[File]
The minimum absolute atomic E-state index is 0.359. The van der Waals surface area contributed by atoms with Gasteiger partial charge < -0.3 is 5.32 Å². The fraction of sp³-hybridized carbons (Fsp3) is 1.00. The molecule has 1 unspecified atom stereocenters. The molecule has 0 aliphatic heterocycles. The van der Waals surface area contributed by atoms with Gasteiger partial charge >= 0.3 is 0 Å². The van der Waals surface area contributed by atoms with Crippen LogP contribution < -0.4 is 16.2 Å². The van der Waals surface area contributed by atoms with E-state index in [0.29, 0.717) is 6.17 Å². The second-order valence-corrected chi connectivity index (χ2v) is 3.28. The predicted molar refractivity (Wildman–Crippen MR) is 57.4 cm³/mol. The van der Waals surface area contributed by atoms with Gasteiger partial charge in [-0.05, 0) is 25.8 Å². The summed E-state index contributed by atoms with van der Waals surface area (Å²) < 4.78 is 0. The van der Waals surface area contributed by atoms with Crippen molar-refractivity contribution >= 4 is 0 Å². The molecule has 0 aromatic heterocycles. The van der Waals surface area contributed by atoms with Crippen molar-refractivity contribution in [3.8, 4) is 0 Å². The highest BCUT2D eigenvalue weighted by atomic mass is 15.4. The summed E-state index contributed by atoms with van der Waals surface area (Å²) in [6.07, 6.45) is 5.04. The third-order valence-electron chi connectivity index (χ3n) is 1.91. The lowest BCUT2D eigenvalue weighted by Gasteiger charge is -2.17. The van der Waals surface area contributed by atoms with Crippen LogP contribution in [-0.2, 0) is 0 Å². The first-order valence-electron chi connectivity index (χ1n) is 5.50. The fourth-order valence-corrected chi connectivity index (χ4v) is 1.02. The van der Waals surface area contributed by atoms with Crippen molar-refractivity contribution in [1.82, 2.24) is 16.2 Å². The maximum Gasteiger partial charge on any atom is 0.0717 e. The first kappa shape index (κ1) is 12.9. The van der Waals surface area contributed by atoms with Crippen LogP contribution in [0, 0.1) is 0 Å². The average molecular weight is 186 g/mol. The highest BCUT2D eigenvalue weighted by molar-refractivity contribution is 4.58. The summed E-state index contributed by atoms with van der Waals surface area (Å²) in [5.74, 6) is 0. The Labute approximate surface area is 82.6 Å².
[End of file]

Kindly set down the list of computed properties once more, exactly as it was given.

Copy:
The minimum absolute atomic E-state index is 0.359. The van der Waals surface area contributed by atoms with Gasteiger partial charge < -0.3 is 5.32 Å². The fraction of sp³-hybridized carbons (Fsp3) is 1.00. The molecule has 1 unspecified atom stereocenters. The molecule has 0 aliphatic heterocycles. The van der Waals surface area contributed by atoms with Gasteiger partial charge >= 0.3 is 0 Å². The van der Waals surface area contributed by atoms with Crippen LogP contribution < -0.4 is 16.2 Å². The van der Waals surface area contributed by atoms with E-state index in [0.29, 0.717) is 6.17 Å². The second-order valence-corrected chi connectivity index (χ2v) is 3.28. The predicted molar refractivity (Wildman–Crippen MR) is 57.4 cm³/mol. The van der Waals surface area contributed by atoms with Gasteiger partial charge in [-0.05, 0) is 25.8 Å². The summed E-state index contributed by atoms with van der Waals surface area (Å²) < 4.78 is 0. The van der Waals surface area contributed by atoms with Crippen molar-refractivity contribution >= 4 is 0 Å². The molecule has 0 aromatic heterocycles. The van der Waals surface area contributed by atoms with Crippen molar-refractivity contribution in [3.8, 4) is 0 Å². The highest BCUT2D eigenvalue weighted by atomic mass is 15.4. The summed E-state index contributed by atoms with van der Waals surface area (Å²) in [6.07, 6.45) is 5.04. The third-order valence-electron chi connectivity index (χ3n) is 1.91. The lowest BCUT2D eigenvalue weighted by Gasteiger charge is -2.17. The van der Waals surface area contributed by atoms with Crippen LogP contribution in [-0.2, 0) is 0 Å². The first-order valence-electron chi connectivity index (χ1n) is 5.50. The fourth-order valence-corrected chi connectivity index (χ4v) is 1.02. The van der Waals surface area contributed by atoms with Crippen molar-refractivity contribution in [1.82, 2.24) is 16.2 Å². The maximum Gasteiger partial charge on any atom is 0.0717 e. The first kappa shape index (κ1) is 12.9. The van der Waals surface area contributed by atoms with Crippen LogP contribution in [0, 0.1) is 0 Å². The average molecular weight is 186 g/mol. The highest BCUT2D eigenvalue weighted by molar-refractivity contribution is 4.58. The summed E-state index contributed by atoms with van der Waals surface area (Å²) in [5.74, 6) is 0. The Labute approximate surface area is 82.6 Å².